That was pretty much it for the days climbing. As we dropped down towards the point hut, we finally arrived below the cloud ceiling and could see where we were heading. Martin was off to the left to skirt Loch Muick. I was heading to that hotel room in Clova. James was heading the same day, so it appeared we were destined to head to Clova together again, be it a different route.

At the pony hut we bade farewell to Martin, who I had arranged to meet at Tarfside on the Monday, and took the right hand track to head down to the small bridge that crosses over to the far side of the South Esk.

This is a gentle walk and then quite a steep final descent to the bridge.
Well, all I will say is that some of those big slabs on the way down were very very slippery. After my second long slide and potential injury, I skirted them on the rougher ground.

Finally we hit the bridge, where it was time to lose the rather damp waterproofs and gaiters for the much easier wander down the south bank of the Glen towards Mouzie.

The bridge over the gorge is a fine deep cleft with an impressive little waterfall.
Thank God for the bridge!

Back in "I can't remember when", I had come this way with Ian Cotterill and taken a splendid nose dive further down the glen, luckily landing on my then Gorilla pack, but unluckily also tearing the mesh and the pocket.
As the sun came out, there were no more incidents this time.

We wandered along chatting.
This is a good and also sometimes not a good thing, as you don't always look at your maps, which is why we wandered straight past the small bridge across the river that takes you over to the tiny winding and boardwalk track that goes to Mouzie, and ended up standing the wrong side of the ford that required removing of shoes and socks to get across.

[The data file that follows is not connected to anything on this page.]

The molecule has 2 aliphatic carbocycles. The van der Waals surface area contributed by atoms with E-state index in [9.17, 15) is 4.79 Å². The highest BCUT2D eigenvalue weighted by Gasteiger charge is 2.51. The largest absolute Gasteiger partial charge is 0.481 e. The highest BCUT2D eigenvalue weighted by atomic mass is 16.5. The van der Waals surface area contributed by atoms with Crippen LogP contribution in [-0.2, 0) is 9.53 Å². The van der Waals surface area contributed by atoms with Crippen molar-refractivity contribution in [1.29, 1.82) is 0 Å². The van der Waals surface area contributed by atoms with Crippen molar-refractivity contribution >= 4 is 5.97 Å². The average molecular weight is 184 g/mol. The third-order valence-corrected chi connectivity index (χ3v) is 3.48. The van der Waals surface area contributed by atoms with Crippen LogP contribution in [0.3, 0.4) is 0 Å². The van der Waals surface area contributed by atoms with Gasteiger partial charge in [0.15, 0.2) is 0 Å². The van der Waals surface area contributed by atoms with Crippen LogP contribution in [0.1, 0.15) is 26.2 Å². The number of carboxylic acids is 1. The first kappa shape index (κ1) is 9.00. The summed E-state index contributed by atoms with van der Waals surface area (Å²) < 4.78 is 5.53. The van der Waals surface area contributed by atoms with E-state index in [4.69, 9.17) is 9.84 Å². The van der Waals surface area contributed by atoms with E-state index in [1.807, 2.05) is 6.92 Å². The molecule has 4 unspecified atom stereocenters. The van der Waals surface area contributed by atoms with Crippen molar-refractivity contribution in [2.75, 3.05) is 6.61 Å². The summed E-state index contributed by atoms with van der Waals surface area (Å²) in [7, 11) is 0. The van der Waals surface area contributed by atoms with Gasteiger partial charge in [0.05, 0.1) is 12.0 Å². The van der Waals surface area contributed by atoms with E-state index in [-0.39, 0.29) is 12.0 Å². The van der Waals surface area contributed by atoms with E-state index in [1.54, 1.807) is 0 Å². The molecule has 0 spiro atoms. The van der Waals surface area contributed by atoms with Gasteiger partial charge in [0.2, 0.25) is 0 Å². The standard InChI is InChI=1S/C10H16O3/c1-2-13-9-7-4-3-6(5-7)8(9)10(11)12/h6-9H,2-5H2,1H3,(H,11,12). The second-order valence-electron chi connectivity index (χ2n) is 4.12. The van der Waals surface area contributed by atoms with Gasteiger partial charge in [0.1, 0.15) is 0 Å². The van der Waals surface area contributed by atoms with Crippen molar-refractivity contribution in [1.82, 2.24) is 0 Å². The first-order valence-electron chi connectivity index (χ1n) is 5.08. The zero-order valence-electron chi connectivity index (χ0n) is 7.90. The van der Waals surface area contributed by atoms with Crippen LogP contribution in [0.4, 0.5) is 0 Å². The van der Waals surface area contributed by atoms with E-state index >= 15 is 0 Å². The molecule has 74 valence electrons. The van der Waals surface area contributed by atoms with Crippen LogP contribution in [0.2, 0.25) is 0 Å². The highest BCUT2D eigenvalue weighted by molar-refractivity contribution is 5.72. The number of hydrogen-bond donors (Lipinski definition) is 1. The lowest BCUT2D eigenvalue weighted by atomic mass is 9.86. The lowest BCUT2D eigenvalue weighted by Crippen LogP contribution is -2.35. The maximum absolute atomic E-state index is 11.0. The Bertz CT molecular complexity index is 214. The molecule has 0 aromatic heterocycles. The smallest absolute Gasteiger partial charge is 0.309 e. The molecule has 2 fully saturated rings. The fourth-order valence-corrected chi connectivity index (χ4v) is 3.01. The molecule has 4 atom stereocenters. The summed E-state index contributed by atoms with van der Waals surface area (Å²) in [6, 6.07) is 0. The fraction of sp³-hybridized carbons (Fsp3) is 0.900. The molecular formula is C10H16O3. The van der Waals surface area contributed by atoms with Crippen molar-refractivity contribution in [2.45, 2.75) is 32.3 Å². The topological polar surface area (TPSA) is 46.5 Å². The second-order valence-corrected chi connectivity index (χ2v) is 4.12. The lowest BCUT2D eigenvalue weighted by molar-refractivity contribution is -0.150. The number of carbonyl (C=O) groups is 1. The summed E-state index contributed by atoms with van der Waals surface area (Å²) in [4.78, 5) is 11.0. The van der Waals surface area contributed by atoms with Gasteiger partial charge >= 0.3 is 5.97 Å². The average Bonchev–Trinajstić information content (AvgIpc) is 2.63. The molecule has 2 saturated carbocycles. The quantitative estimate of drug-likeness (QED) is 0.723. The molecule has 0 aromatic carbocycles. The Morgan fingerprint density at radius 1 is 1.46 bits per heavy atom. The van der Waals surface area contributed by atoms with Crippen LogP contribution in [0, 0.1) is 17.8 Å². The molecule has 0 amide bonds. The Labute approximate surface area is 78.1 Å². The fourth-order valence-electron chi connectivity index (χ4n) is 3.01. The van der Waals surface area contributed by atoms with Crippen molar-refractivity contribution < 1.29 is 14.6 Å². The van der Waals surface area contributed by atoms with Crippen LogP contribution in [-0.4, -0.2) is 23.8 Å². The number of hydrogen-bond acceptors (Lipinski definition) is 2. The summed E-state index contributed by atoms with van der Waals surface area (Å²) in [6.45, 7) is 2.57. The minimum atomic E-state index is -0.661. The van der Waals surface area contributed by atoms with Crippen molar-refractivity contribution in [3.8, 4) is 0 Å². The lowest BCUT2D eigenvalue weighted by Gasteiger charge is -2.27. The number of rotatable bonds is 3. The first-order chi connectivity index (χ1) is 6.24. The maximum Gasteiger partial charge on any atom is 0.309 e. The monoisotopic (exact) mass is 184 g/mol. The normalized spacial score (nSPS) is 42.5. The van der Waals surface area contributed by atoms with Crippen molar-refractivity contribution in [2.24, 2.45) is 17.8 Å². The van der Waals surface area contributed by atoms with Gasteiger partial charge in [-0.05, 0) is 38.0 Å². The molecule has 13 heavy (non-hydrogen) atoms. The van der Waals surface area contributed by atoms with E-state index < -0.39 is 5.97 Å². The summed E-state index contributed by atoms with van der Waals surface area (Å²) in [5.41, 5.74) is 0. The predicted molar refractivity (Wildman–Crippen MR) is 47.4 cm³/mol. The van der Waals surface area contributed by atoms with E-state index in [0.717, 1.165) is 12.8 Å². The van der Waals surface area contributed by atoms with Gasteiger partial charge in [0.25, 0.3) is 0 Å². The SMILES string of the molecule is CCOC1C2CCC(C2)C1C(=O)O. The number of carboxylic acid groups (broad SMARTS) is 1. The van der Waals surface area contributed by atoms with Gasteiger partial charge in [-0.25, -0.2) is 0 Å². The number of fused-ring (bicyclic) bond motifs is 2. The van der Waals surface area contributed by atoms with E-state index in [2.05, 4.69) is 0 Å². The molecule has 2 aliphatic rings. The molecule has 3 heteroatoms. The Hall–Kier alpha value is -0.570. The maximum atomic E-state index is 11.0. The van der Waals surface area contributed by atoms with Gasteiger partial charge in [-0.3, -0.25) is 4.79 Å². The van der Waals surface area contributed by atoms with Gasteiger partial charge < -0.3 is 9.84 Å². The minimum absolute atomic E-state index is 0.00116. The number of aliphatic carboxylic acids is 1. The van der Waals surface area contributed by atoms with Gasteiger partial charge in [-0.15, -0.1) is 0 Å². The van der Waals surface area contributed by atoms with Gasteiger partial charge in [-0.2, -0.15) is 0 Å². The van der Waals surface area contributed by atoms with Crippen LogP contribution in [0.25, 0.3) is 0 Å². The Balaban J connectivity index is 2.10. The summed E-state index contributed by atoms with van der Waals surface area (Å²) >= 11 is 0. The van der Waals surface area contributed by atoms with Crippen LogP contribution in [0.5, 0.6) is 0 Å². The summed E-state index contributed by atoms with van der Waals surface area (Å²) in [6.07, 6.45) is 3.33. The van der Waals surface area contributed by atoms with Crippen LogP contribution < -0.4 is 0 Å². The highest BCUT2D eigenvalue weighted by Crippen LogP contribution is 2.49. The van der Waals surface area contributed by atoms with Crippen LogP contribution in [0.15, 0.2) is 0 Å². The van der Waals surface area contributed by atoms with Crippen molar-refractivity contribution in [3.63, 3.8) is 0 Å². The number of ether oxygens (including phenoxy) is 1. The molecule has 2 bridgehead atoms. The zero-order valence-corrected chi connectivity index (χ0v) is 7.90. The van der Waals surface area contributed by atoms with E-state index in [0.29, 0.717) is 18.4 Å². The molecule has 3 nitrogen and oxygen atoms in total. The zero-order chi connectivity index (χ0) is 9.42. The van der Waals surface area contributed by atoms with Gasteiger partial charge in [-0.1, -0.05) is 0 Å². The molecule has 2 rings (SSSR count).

Oh well, it was nice and refreshing on the feet.

Swinging round and past Mouzie, we were now heading South towards Glendoll to meet the Jocks Road track at Downie.

I don't know what the tree devastation was on that route as much of it was blocked off, but the number of trees down, just blown flat by the winds earlier in the year was staggering to see. The pictures cannot really show the vastness of this. It must have been extreme. There were not huge trees, but young pliant ones, just snapped off. Huge swathes of newish plant flattened.


The rest of the walk down the long road is rather tedious. That's why my original plan was the other ridge with 6 Munros, a silly long day, and finally drop down via the pilgrims path (I'll park that one for the next time and hope for some nicer weather), so no more pictures from today's walk.

I say that, but there was "the man in the white car" with the "maniacal horror movie"  facial expressions  😳😨. I'm sure he was just fine, but the mind plays weird tricks after a long day.

When I got to the Clova Hotel, Craig was already there, as he'd left earlier, and had similar fun over Broad Cairn. He hadn't walked past the small bridge down the glen though.
He also had the only key, so having failed to get into the room, I found him in the bar. Well, that meant a beer then didn't it.
Then up to the room for a kit sort out ( I had an exciting supply parcel waiting ) and a shower, before a rest and then down to the bar (it was beer o'clock already) for an evening meal and a few more pints. Craig already had a table booked and James joined us, having managed to get a room (he wasn't pre booked).

I'm pretty sure this was the same room I had in 2019.

Only hairy bit was nearly "doing a Woolston" and going absolutely flying in the shower on a somewhat slippery floor. Luckily I escaped that, and 2 days of back pain.

So there you have it just one day.

Tomorrow I had plans for a rather different route to Tarfside.
Also, the forecast was much better, so.............